In reaffirming your commitment to remaining a long term investor focused on the achievement of your goals, and not a short term speculator, even the hardiest of investors may be a little troubled about the investment news you read at the moment. We, respectfully, suggest taking a deep breath. We want you to make decisions that support your long term security with confidence and are available to you for precisely that. 

With history as a guide, those who own and maintain a diversified portfolio of assets (including shares and property) during a period of ‘crisis’ achieve a higher return on their money than those that invest in cash or more conservative investments (like cash or fixed interest). This is particularly so when it comes to continuing to meet your income needs in the years and decades to come, taking into account the increasing cost of living and impact of inflation. 

Once you have paid for the price of risk in a falling market, you need to stay in the game for the return. Investors must stay disciplined through all market environments to pursue their long-term goals.

·      Do you still believe that risk and expected return are related?

·      Do you still believe it is more prudent to diversify your financial assets?

·      Do you still believe that stocks and property provide higher expected returns than bonds and cash?

Often investors feel the need to move to conservative investment strategies as markets fall and fail to move back into growth strategies before the markets fully recover. The evidence of every single financial crisis that we have seen suggests that reacting in this way is not in the interest of the long term investor. Over time, the action of selling assets when values are low and buying back in when values are high can have a significant impact on a final investment balance. Rebalancing and maintaining a diversified portfolio is a more reliable and enduring strategy.  Amongst all of this 'bad news' the long term investor may, in fact, see opportunity.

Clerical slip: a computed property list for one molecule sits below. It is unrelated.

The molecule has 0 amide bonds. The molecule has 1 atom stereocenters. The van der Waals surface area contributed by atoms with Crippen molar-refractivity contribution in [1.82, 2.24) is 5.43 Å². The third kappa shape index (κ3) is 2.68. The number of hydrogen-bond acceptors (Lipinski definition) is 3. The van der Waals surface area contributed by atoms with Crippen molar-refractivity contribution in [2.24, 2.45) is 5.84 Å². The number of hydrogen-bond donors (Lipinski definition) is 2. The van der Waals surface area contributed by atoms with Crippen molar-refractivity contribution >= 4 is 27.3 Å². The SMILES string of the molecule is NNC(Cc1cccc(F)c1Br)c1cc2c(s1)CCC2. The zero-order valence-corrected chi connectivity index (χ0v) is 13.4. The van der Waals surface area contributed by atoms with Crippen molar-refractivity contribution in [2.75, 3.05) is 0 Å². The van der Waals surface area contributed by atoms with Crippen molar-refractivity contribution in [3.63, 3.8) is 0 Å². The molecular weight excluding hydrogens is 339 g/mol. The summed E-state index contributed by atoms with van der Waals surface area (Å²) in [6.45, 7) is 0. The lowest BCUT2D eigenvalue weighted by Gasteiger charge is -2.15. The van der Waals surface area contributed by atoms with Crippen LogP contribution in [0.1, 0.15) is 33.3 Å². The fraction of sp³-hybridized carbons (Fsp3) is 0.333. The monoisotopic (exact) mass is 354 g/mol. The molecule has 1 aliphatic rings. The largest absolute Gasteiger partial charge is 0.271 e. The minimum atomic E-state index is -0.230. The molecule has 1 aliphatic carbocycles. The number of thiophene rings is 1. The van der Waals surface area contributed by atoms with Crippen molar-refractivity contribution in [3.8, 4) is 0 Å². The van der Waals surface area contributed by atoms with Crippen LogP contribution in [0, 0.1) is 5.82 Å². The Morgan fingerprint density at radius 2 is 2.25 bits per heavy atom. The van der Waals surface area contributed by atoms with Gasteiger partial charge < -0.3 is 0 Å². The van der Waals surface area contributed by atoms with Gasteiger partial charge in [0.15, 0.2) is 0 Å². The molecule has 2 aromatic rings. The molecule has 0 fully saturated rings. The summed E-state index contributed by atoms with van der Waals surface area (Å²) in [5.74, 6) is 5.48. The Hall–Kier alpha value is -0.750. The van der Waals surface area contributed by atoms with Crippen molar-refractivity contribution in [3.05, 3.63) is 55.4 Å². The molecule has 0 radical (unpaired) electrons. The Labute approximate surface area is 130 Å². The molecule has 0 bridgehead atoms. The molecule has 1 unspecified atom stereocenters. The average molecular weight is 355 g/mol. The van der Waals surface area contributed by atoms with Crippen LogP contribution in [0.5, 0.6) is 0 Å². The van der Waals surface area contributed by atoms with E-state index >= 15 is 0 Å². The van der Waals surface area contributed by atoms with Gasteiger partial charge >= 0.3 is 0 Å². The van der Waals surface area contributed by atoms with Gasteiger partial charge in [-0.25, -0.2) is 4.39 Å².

By Angus Dockrill, IMFG Director and Wealth Specialist.


* This article is written for an Australian audience. All figures are in Australian dollars - Source Vanguard Australia

General Advice Disclaimer

Any advice in this publication is of a general nature only and has not been tailored to your personal circumstances. Please seek personal advice prior to acting on this information. Past performance is not a reliable guide to future returns. Opinions constitute our judgement at the time of issue and are subject to change. Neither IMFG, its Licensee, nor their employees or directors give any warranty of accuracy, nor accept any responsibility for errors or omissions in this document.





Identity McIntyre Pty Ltd and its specialist financial advisers Angus Dockrill, Scott Douglas, Dan Blatch, Lisette Walsh, Vince Dore, Sangram Rana, John Foley and Matthew Bull are authorised representatives of IMFG Pty Limited, Australian Financial Services Licensee number 527657 Registered Office at: Level 8, 171 Clarence Street, Sydney NSW 2000. These representatives are trading as IMFG.